UK must not be blackmailed into prisoner exchange with Russia, says Emily Thornberry

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Labour’s shadow attorney general Emily Thornberry (PA Archive)
Labour’s shadow attorney general Emily Thornberry (PA Archive)

The UK must not be blackmailed into a prisoner exchange with Russia, shadow attorney general Emily Thornberry has said.

Her comments come as two British men captured by Russian forces while fighting for Ukraine were paraded on state TV and forced to plea for help from Boris Johnson.

Shaun Pinner, 48, and Aiden Aslin, 28, asked to be exchanged for pro-Kremlin politician Viktor Medvedchuk, known as the Prince of Darkness, who is being held in Ukraine.

“We should be negotiating with the Russians to try to get them back,” Ms Thornberry told Sky News.

“But I don’t think that we can give in to blackmail, I’m afraid.

“If we start doing that it just encourages more snatching of hostages around the world.

“We need to make it clear that we don’t negotiate and give in to blackmail when it comes to hostages, and we’ve always said that we need to stick to that.”

The Rossiya 24 state TV channel showed Mr Pinner asking to be swapped for Medvedchuk.

Saying that he and Mr Aslin were being "treated well" and "fed and watered", Mr Pinner added: "Hi, Mr Boris Johnson. I understand that Mr Medvedchuk has been detained and we look to exchange myself and Aiden Aslin for Mr Medvedchuk.

"Obviously, I’d really appreciate your help in this matter."

Mr Pinner, formerly of the Royal Anglian Regiment, is thought to have been fighting in Mariupol for at least five weeks with the Ukrainian marines.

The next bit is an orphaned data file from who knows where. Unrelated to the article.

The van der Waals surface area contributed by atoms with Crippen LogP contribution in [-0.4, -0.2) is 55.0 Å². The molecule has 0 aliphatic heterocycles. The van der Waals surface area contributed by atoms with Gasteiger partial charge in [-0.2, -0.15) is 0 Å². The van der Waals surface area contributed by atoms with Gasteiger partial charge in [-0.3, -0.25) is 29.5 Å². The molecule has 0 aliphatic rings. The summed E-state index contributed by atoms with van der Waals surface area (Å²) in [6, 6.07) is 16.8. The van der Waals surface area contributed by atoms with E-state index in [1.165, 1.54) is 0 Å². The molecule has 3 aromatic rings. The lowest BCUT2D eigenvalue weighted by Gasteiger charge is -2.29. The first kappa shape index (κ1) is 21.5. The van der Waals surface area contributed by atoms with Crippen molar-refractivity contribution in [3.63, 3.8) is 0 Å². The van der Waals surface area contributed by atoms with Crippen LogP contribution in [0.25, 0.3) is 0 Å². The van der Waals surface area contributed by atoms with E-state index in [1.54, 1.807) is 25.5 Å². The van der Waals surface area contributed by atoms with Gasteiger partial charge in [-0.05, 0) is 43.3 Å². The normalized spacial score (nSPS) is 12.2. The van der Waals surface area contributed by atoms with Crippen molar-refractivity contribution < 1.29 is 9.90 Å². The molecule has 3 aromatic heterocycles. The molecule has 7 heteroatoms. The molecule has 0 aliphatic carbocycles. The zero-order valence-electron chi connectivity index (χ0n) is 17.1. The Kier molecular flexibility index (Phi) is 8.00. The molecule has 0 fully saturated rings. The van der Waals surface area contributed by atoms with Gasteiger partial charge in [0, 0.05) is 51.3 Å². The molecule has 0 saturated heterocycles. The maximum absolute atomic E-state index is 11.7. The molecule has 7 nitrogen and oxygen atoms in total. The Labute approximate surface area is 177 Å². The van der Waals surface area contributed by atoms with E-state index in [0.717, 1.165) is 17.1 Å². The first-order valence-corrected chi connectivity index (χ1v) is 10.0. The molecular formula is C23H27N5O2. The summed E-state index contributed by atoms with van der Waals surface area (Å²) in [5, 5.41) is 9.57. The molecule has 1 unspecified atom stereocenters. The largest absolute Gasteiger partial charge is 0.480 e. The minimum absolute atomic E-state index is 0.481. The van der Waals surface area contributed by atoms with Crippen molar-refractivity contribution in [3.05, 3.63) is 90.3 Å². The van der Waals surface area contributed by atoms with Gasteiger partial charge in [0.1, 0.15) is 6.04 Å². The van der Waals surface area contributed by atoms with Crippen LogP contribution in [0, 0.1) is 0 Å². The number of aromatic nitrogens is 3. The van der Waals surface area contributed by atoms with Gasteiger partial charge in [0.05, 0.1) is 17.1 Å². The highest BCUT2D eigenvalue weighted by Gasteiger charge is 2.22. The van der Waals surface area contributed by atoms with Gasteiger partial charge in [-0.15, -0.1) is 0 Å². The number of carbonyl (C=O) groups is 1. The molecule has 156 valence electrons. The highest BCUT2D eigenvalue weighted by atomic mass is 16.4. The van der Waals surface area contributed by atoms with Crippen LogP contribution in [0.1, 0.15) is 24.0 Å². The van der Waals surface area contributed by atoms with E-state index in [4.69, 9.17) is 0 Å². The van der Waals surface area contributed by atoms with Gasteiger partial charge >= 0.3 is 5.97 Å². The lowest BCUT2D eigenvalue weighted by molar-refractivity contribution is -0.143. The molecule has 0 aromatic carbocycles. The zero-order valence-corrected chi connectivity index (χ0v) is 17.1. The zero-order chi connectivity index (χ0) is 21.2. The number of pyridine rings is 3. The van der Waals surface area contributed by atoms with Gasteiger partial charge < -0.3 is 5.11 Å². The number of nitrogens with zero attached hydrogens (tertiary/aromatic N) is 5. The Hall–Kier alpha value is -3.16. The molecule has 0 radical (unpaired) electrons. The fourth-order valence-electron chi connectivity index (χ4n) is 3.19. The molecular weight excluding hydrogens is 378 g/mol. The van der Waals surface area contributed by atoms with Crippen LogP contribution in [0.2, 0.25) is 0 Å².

Tobias Ellwood, Conservative chairman of the Commons Defence Committee, later said a prisoner exchange was possible.

He told BBC Radio 4’s PM programme it “happens behind the scenes”.

“Like I said, this is where the back channels come into place,” he said. “It’s where the agencies do our work. We still have, despite Russia deciding to persona non grata many … Government officials, there are still communications that take place. We still have an embassy operating.

“That’s where these discussions should take place, not in the open media.”

In a statement released by the Foreign, Commonwealth & Development Office (FCDO), Mr Pinner’s family explained how he became involved in the defence of Ukraine, which he considers “his adopted country”.

The statement read: “Shaun was a well-respected soldier within the British Army serving in the Royal Anglian Regiment for many years. He served in many tours including Northern Ireland and with the United Nations in Bosnia.

“In 2018 Shaun decided to relocate to Ukraine to use his previous experience and training within the Ukraine military.

“Shaun enjoyed the Ukrainian way of life and considered Ukraine as his adopted country over the last four years. During this time, he met his Ukrainian wife, who is very focused on the humanitarian needs of the country.

“He progressed into the Ukrainian Marines as a proud member of his unit.”

The statement continued: “We would like to make it clear he is not a volunteer nor a mercenary, but officially serving with the Ukrainian Army in accordance with Ukrainian legislation.

“Our family is currently working with the Foreign Office along with the family of Aiden Aslin, who is also being held by the Russian Army to ensure their rights as prisoners of war are upheld according to the Geneva Convention.”

Under the convention, prisoners of war must be treated humanely and protected from humiliating or degrading treatment.

His relatives described Mr Pinner as “funny, much-loved, well-intentioned” and said they hoped for a quick resolution to allow the captured men to return to their families.

“Our hearts go out to all those caught up in this horrific conflict,” the statement concluded.

The FCDO condemned the exploitation of prisoners of war for political purposes and called on the Kremlin to treat all prisoners of war humanely.

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